Hot Flushes, Cold Science: A History of the Modern Menopause

Louise Foxcroft

Hot Flushes, Cold Science: A History of the Modern Menopause

For over two thousand years, attitudes to the menopause have created dread, shame and confusion. This meticulously researched and always entertaining book traces the history of 'the change of life' from its appearance in classical texts, to the medical literature of the 18th century, to up-to-the-minute contemporary clinical approaches. Its progression from natural phenomenon to full-blown pathological condition from the 1700s led to bizarre treatments and often dangerous surgery, and formalized a misogyny which lingers in the treatment of menopausal women today.Louise Foxcroft delves into the archives, the boudoir and the Gladstone bag to reveal the elements that formed the menopause myth: chauvinism, collusion, trial, error and secrecy. She challenges us to rethink absurd assumptions that have persisted through history - that sex stops at the menopause, or that aging should be feared. This story belongs to everybody, certainly to every woman. It redresses the myths and captures the truths about menopause in a powerful, taboo-shattering history. 4.0 out of 5 based on 5 reviews
Hot Flushes, Cold Science: A History of the Modern Menopause

Omniscore:

Classification Non-fiction
Genre Health & Medical, Family & Lifestyle
Format Paperback
Pages 336
RRP £14.99
Date of Publication March 2009
ISBN 978-1847080660
Publisher Granta
 

For over two thousand years, attitudes to the menopause have created dread, shame and confusion. This meticulously researched and always entertaining book traces the history of 'the change of life' from its appearance in classical texts, to the medical literature of the 18th century, to up-to-the-minute contemporary clinical approaches. Its progression from natural phenomenon to full-blown pathological condition from the 1700s led to bizarre treatments and often dangerous surgery, and formalized a misogyny which lingers in the treatment of menopausal women today.Louise Foxcroft delves into the archives, the boudoir and the Gladstone bag to reveal the elements that formed the menopause myth: chauvinism, collusion, trial, error and secrecy. She challenges us to rethink absurd assumptions that have persisted through history - that sex stops at the menopause, or that aging should be feared. This story belongs to everybody, certainly to every woman. It redresses the myths and captures the truths about menopause in a powerful, taboo-shattering history.

Reviews

The Scotsman

Mary Crockett

[A] gripping study... Foxcroft's serious point is this: it's folly to go chasing eternal youth, especially when that involves invasive procedures or, worse, HRT – she details research into its side-effects, and the confusing evidence on cancer and heart disease, concluding that HRT's effectiveness is "a delusion, and an expensive one at that".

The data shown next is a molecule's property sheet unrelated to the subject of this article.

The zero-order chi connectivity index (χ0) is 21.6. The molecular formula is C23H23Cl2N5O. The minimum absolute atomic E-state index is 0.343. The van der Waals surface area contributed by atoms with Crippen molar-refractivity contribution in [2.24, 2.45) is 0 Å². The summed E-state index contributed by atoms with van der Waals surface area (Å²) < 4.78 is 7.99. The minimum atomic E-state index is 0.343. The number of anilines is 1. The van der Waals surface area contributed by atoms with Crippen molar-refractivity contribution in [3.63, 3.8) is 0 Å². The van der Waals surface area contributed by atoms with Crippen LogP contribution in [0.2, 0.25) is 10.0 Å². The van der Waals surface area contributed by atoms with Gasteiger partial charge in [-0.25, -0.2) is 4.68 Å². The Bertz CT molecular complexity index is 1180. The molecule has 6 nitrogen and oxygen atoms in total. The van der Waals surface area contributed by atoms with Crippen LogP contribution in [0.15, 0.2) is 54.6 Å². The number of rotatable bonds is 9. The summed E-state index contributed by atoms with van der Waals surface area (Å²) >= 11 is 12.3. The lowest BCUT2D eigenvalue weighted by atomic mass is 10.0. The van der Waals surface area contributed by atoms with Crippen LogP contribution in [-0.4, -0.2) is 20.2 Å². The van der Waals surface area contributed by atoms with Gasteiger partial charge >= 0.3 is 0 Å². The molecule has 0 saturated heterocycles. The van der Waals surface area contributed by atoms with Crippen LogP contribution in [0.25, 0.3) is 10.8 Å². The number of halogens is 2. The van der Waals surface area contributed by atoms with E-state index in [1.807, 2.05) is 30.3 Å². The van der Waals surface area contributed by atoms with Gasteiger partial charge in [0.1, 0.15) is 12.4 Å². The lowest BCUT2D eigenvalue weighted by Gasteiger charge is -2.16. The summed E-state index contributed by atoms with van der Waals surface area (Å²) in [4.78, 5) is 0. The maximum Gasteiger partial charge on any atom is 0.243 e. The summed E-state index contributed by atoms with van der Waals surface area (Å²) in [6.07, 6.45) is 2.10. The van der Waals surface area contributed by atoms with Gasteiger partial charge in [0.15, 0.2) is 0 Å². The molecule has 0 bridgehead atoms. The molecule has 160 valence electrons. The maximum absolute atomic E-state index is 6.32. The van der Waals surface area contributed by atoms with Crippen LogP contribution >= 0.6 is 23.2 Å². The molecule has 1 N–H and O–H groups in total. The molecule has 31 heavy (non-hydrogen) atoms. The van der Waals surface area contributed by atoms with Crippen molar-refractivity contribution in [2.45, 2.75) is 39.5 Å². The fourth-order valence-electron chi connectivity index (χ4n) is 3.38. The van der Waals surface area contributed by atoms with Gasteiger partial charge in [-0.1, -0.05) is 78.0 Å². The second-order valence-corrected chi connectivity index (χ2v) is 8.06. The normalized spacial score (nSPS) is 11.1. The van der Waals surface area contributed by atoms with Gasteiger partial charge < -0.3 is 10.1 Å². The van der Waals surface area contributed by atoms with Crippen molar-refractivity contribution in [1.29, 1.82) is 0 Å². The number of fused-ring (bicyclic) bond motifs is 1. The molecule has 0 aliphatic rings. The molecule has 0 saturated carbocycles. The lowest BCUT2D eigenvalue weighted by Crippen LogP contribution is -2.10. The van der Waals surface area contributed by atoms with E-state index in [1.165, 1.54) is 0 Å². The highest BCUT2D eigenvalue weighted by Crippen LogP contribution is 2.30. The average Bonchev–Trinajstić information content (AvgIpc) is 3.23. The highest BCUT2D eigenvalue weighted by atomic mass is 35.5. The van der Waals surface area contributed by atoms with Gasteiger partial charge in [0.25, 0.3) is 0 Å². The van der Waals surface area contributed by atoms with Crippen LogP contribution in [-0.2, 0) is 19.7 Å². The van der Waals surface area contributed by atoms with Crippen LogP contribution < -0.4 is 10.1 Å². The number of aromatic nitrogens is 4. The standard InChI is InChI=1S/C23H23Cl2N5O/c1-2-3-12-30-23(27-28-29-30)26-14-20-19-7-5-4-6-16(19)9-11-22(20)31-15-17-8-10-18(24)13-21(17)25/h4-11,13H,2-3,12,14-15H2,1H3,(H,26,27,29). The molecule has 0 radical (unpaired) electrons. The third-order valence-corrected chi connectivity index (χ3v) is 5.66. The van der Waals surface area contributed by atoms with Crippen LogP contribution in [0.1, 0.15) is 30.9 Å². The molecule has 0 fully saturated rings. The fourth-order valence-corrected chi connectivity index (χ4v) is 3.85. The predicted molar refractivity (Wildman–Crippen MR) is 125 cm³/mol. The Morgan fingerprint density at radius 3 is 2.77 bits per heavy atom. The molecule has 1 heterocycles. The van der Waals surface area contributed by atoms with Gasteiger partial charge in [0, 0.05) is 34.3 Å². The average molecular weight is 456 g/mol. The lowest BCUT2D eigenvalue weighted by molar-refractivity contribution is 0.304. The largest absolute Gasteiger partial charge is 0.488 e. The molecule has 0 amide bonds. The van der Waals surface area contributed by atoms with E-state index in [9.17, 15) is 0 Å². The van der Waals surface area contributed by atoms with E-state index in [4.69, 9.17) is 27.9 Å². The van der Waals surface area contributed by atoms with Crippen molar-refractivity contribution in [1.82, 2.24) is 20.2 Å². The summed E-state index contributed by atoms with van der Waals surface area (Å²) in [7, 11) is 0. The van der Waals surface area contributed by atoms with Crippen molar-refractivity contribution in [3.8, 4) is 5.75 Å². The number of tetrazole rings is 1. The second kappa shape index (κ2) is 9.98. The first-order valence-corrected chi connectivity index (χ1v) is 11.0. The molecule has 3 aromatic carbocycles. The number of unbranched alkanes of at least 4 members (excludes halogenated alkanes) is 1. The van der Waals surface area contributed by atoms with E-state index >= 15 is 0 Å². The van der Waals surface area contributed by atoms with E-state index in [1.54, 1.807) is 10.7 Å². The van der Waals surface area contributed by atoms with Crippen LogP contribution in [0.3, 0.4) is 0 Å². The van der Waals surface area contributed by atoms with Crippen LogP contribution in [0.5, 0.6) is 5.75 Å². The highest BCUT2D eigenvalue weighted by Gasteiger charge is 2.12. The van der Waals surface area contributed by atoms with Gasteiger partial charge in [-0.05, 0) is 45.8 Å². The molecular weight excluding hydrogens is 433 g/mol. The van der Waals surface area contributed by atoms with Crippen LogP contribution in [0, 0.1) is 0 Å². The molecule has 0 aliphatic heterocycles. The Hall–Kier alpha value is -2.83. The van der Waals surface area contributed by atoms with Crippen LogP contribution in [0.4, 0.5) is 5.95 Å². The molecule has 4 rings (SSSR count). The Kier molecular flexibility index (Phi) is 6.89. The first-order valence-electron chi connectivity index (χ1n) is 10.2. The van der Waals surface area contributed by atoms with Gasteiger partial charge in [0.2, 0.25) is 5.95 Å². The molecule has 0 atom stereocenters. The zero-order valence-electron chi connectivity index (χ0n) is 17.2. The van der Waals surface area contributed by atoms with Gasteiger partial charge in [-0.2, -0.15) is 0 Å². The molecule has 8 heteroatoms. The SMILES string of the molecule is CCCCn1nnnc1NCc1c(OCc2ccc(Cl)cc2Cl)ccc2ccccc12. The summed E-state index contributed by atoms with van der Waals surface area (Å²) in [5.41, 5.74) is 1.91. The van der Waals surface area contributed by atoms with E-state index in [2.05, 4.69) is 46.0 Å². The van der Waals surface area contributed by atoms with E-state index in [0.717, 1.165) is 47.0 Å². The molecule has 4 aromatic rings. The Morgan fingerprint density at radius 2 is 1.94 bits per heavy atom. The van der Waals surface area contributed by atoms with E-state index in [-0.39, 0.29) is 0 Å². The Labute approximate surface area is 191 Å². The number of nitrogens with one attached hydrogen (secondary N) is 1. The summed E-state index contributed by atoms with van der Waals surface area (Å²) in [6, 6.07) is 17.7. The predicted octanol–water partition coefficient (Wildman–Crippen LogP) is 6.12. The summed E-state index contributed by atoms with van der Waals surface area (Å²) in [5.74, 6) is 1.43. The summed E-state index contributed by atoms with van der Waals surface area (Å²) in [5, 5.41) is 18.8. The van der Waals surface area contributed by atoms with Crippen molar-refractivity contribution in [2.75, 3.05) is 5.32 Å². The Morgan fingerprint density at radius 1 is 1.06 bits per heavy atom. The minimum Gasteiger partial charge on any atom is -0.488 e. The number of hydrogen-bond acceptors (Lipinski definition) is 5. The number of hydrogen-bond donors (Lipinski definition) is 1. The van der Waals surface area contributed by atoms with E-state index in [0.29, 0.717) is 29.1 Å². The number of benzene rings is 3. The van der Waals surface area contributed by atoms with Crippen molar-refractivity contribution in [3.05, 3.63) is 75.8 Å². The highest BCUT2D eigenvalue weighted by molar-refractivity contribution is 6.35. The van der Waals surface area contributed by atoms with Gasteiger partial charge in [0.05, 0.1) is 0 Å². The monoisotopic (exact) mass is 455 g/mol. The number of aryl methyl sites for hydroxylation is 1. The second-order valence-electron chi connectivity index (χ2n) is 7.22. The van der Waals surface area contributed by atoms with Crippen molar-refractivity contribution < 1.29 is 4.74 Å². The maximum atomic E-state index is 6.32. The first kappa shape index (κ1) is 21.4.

21/03/2009

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The Guardian

Claire Armistead

The sources she quotes are relentlessly dismaying. In 1841, for instance, a leading American physician described how "as the peculiarities of women cease, the breasts collapse, the skin shrivels the cheeks and neck wither, the eyes recede in their sockets, they become remarkably corpulent". His "medical" summary is less than a crooked mile from the "withered and wild" weird sisters of Shakespeare's Macbeth.

28/03/2009

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The Independent

Gail Vines

Louise Foxcroft, the historian, recounts this sorry history of the menopause in a brave and scholarly way... "So much depends on how you view your own menopause," Foxcroft says, and this is how knowledge of this history can help. "The future of the menopause lies in self-management," she argues. "The point, surely, is the freedom, as [Simone] de Beauvoir put it, to coincide with yourself."

31/03/2009

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The Literary Review

Joan Smith

[A] lively and well-researched book... Most of the ideas you will encounter about the menopause have been informed and distorted by the most grotesque misogyny, stretching back two and a half thousand years, which she documents in forensic detail... Down the years too many women have listened to this sort of tosh instead of talking to older women who've actually experienced the menopause. Louise Foxcroft's book is an essential counterblast

01/03/2009

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The Observer

Virginia Smith

Liberate yourself from your fears is Foxcroft's final message. Ageing is not a disease and affects both sexes. The best treatment seems to be to manage the aches and pains and fork out for the beauty treatments. Anthropology seems to back up this classical hygienic view of low-level management. It is western Caucasian women who experience the worst menopausal symptoms. African and south east Asian women have far less trouble.

29/03/2009

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